In my career I have built models that evaluate capital projects, their return on investment, payback period, and ultimate priority within the macro picture of the business. Additionally, I have developed metrics that assist in prioritizing which projects get the go ahead, versus those that wait. Such analysis is a challenge because the variables between projects are rarely “apples to apples.” However, choices still need to be made, prioritization is critical, and successful capital programs require detailed study of the systems supported by the proposed projects. The magnitude may sound daunting, but really when broken into steps, the process acts like a preventative maintenance manual for a business’ key systems.
Before we jump to capital improvement projects it helps to first understand the definition of a capital asset. Capital assets consist of plant, property or equipment that hold a useful life greater than one year and are not saleable in the course of daily business. The dollar threshold is not specifically prescribed in the formal definition and can fluctuate between business models.
In Ashland, our city defines capital assets as equipment or land with a value greater than $5K and a useful life greater than one-year1.
Now with capital assets firmly in mind, lets fast forward to capital investment projects (CIP). Not surprisingly, capital investment projects constitute large dollar value, long-term projects, focused on the improvement or expansion of a capital asset. The City of Ashland maintains a Capital Improvement Project Plan that spans 20 years of planning, the first six years with greater financial detail.
How does a project make it on to the Capital Improvement Project Plan? Each enterprise fund for our city has a master plan. No, we are not in a Marvel Comic with a plot to take over a metropolis, but we are a city that plans the needs within each enterprise fund (Water, Electric, Wastewater, Street Fund) over a 20-year time horizon. (Curious about enterprise funds? Read more here: https://paulamhyatt.com/2020/08/08/transferring-dollars-from-enterprise-fundsits-like-ghostbusters/) Each fund’s master plan takes into consideration the current conditions of the fund’s existing assets, the service level targets, the demand on the assets by our population, the components that make up the asset, system maintenance, regulatory requirements and a full financial analysis over a 20-year period. Nothing to it, right!? These master plans, not surprisingly, are dynamic and fluid documents requiring periodic review and update.
Master plans also inform the Capital Improvement Project Plan. The detailed planning provided by the city’s master plans outline the capital assets requiring purchase, build out and improvement. These capital investment projects, identified within the master plans, are then pulled into one Capital Project Investment Plan used in our budget process. One of the benefits of a Capital Improvement Project Plan is allowing for identification, definition, and prioritization of projects such that the city avoids increased costs associated with major unplanned maintenance expense and deferred maintenance.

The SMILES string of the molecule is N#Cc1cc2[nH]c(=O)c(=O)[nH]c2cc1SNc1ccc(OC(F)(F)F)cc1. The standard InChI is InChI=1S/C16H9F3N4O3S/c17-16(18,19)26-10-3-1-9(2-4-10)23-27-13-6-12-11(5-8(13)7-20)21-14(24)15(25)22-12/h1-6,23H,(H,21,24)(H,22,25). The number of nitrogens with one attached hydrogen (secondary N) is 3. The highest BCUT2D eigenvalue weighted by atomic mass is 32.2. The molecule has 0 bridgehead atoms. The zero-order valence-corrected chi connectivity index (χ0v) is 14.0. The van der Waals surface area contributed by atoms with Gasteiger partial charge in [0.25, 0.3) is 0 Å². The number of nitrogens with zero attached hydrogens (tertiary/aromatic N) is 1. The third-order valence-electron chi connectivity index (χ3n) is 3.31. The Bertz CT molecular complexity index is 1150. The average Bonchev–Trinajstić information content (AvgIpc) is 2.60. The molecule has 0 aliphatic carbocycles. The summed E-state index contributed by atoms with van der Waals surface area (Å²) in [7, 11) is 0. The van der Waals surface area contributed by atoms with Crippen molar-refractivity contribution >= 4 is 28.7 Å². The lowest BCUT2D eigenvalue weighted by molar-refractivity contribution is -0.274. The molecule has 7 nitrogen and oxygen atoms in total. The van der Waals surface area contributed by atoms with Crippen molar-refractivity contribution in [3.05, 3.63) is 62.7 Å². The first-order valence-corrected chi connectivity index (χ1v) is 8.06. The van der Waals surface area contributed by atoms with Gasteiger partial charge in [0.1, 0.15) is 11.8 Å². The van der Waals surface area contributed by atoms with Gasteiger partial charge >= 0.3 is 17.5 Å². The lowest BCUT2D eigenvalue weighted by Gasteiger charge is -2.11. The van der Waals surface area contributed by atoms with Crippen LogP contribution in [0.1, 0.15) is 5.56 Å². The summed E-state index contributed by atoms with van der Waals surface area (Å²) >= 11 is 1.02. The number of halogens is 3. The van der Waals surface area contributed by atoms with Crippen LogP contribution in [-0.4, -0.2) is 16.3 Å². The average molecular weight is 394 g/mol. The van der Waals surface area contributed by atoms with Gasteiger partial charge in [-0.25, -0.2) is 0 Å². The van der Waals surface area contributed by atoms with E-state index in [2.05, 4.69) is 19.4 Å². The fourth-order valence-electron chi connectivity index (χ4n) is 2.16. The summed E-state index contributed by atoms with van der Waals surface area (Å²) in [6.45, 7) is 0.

Now how does all this translate into our budget? Our biennium budget appropriates CIP funding for the two-year period reflected in the budget. If the time to complete the project spans four years, only two years of funding is appropriated in the biennium budget. The Capital Improvement Project Plan is traditionally approved by Council ahead of being plugged into the biennium budget document.
Funding of the projects comes from fees for service collected by the enterprise funds, system development charges, and in the case of Wastewater and Streets, the Food and Beverage Tax. The Food and Beverage Tax of 5% was approved by Ashland voters to be allocated first to pay the debt of the current wastewater treatment plant. Remaining revenues are then split between Parks and the Street Fund. Our current budget, in forecasting the Food and Beverage Tax revenue for the 2019-2021 biennium, originally build in a 3% increase in Food and Beverage Tax revenue. Rightfully the budget also calls out that a reduction in revenue will result in a need to re-evaluate capital improvement projects2.
Today, with Covid-19 harshly impacting our small businesses, especially those who contribute to the Food and Beverage Tax, Ashland is forecasting a 50% reduction from 2019-2021 biennium budget projections. Subsequently, capital improvement projects are rightly being downsized or delayed3.
I believe that prioritization of capital investment is critical, and in particularly challenging financial times, approval of such initiatives require intense evaluation and justification. Most importantly, all projects must be evaluated within the context of the full capital plan. When taken individually, a project may appear as a priority and a sound investment. When presented in the context of all projects competing for the same finite resources, the prioritization may look drastically different. Comprehensive understanding of the plan is essential to choosing the right project, at the right time, for the right reason, or potentially choosing not to act on a project at all.
Curious about Ashland’s CIP Plan? You will find it here: http://www.ashland.or.us/SIB/files/Capital_Improvements_Program_2019-2039_Final(2).pdf